View Poll Results: Do multiple falls/mistakes in a program show that a skater can handle pressure?

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  1. #101
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    Kozuka looks down at the ice while he skates. He has no performance and to some extent even interpretation skills at all which hurt his PCS.

  2. #102

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    Quote Originally Posted by Zemgirl View Post
    The only active (?) skater among the men who's really handled pressure well for most of his career is Plushenko.
    Agreed.
    "I hit him with my shoes... if he had given me the medal like I told him to, I wouldn't have had to hit him!" -- 8-year-old Rhoda Penmark in "The Bad Seed"

  3. #103

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    Quote Originally Posted by Eyre View Post
    That's your opinion. I don't think Chan is a "vastly superior performer". But his program had helped to bring out the best of him and made his performance magnetic and bright. Kezuka is a great skater with a cat-like soft touch in skating. He is probably the best in skating skills among all the top Japanese skaters. But he's no competitor to Chan in this department. Moreover, I'm beginning to question Kozuka's musicality after these last a few years.
    Obviously that's my opinion, and what you wrote is your opinion. As VIETgrlTerifa notes, it's all subjective, and this is an exchange of opinions (mine's right, of course ). But regardless of whether Kozuka's style works for someone or not, I think arguing that he essentially ignores the music and is far behind on skating skills compared to Chan is taking it too far.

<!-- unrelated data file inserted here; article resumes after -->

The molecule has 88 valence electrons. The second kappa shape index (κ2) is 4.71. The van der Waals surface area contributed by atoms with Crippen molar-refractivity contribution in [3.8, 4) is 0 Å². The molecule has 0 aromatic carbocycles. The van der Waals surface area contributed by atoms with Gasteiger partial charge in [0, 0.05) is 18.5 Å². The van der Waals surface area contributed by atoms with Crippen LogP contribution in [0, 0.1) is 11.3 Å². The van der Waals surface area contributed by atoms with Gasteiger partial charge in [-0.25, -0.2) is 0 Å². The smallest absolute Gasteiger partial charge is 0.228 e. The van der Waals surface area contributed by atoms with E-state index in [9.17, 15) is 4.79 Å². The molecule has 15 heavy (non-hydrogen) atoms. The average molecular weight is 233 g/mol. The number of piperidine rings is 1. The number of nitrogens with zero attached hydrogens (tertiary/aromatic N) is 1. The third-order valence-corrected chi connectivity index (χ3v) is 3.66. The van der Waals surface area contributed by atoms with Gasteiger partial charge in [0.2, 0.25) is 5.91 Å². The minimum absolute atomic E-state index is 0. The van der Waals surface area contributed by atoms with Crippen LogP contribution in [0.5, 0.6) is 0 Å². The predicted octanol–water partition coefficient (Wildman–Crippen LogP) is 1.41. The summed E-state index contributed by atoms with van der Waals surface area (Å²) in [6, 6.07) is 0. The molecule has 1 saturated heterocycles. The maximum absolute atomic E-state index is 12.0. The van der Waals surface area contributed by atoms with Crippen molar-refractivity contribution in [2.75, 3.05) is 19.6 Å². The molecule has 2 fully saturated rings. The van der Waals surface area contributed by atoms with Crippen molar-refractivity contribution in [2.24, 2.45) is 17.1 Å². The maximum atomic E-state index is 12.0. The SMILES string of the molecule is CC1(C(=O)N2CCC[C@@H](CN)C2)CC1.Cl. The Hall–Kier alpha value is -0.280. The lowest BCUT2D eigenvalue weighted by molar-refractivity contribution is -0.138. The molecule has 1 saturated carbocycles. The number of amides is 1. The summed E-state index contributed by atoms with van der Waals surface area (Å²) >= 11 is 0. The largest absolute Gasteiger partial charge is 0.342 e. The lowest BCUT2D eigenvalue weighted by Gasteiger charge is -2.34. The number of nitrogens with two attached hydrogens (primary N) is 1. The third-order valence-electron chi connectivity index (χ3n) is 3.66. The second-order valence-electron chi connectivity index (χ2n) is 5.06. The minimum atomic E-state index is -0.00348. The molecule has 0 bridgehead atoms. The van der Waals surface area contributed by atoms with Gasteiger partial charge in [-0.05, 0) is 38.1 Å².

POTO couldn't bring the best out of anyone; the music cut was that hideous. Even truly great performers could not have saved it. Going to Jeffrey Buttle for choreo is what's brought out the best in Chan. And I think we can all agree on this: Buttle is a very promising choreographer and should be getting more work.

  4. #104
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    Probably true re Plush handling pressure the best over his career out of all currently active male skaters, but then these guys today are asked to do stuff that would seriously fell athletes in most other sports. I'm not kidding.

    Other guys who handle/ handled pressure well:

    Yags; Robin Cousins; Toller too but the judges were blind to his genius; John Curry at the ultimate event/ moment; Brian Boitano at the ultimate event/ moment and a not bad pro career in winning under pressure; Paul Wylie had a rep as being very nervous in competition, but he was eerily calm and amazing performance-wise under '92 Olympic pressure, and fortunate to be there too; Kurt Browning, except for the Olympic pressure-cooker; Scott Hamilton rocked under pressure except for at the 1984 Olympics; Todd Eldredge tended to land like a cat under pressure, and he always maintained his composure; Elvis definitely was not a wimp; Evan Lysacek has been known for keeping it pretty much together under competition pressure; Rudy Galindo 1996 U.S. Nationals and Worlds; of the younger crew, Jason Brown has been amazingly consistent to date and Joshua Farris seems pretty cool too, as does Nathan Chen.

    And the reigning U.S. champion, Max Aaron, has recently been performing like Iron Man when it comes to competitive pressure. I doubt too many skaters could shake off starting an event and overcoming someone's music snafu (U.S. Nationals sp), not to mention withstanding hitting the boards during his lp Worlds debut and just bouncing off like nothing had happened and finishing with a very strong showing in 8th place!